The documentary shares interviews with victims of a 1994 Hamas suicide-bomb that detonated at a bus station in Afula just as a group of students were boarding. The film looks at the cycle of prejudice and violence that feeds on itself and perpetuates the conflict between Jews and Arabs.
After the massacre, Israelis rioted and chanted, “death to the Arabs.” Some family members, outraged by the terror their loved one had faced, chanted along. But others realized that Arabs had been injured too, and a rare few worked even harder to promote understanding and peace between the divided people.
The film shares the devastating effects of having survived a terrorist attack. One little boy who survived the attack now has burn scars all over his back and arms; he was robbed of his naiveté and now stared at his playmates like a skeptical old man. He says he thinks about death now, which is something he'd never thought about before.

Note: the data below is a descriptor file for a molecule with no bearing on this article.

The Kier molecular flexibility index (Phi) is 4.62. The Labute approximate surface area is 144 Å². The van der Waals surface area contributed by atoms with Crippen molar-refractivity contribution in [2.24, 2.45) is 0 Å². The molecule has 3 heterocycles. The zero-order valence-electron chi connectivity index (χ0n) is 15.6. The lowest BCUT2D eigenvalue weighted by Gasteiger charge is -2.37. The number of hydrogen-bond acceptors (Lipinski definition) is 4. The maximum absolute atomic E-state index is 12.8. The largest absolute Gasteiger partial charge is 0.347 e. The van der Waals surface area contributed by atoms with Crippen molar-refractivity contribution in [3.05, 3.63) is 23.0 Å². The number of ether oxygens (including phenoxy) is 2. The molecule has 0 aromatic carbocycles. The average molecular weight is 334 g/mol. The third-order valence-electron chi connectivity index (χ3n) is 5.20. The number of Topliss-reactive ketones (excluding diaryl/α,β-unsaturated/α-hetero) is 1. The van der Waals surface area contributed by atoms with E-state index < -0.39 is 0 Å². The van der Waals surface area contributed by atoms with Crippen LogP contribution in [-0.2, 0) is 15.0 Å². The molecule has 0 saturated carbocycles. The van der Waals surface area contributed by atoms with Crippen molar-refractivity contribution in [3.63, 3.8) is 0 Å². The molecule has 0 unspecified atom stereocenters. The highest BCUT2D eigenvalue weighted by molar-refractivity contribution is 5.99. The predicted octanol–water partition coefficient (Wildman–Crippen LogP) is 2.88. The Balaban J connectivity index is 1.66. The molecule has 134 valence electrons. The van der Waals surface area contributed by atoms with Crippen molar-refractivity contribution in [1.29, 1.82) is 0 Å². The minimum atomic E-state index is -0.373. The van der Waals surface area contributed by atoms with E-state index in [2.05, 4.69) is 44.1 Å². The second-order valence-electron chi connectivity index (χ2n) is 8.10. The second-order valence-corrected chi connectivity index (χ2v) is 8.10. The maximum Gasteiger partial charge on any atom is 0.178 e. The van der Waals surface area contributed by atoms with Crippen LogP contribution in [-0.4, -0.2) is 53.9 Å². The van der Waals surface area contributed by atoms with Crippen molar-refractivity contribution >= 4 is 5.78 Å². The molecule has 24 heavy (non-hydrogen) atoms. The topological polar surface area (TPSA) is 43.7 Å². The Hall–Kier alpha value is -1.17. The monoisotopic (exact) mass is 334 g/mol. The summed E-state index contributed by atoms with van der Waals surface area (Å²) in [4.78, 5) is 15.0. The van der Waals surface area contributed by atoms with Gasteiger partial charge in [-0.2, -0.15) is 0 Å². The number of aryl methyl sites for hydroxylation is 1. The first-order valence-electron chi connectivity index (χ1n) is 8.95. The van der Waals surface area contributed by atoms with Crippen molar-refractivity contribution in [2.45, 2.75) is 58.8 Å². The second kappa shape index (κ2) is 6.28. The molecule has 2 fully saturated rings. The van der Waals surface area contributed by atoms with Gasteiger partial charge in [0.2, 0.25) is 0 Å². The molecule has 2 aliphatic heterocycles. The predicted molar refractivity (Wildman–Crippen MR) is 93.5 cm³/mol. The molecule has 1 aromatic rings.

Despite the documentary's grim subject matter, it does leave room to hope for the future. The film profiles two young people who are working to end the pattern of violence. A young Israeli girl and her Palestinian friend are leaders in a movement that brings Arabs and Jews together to live and socialize, in an effort to prove that the two groups can exist peacefully. When three Arabs move onto a house with three Jews on a Kibbutz their lives are challenging, but the idealists are willing to suffer through slanderous attacks in order to help move their nation in the direction they want to see it go.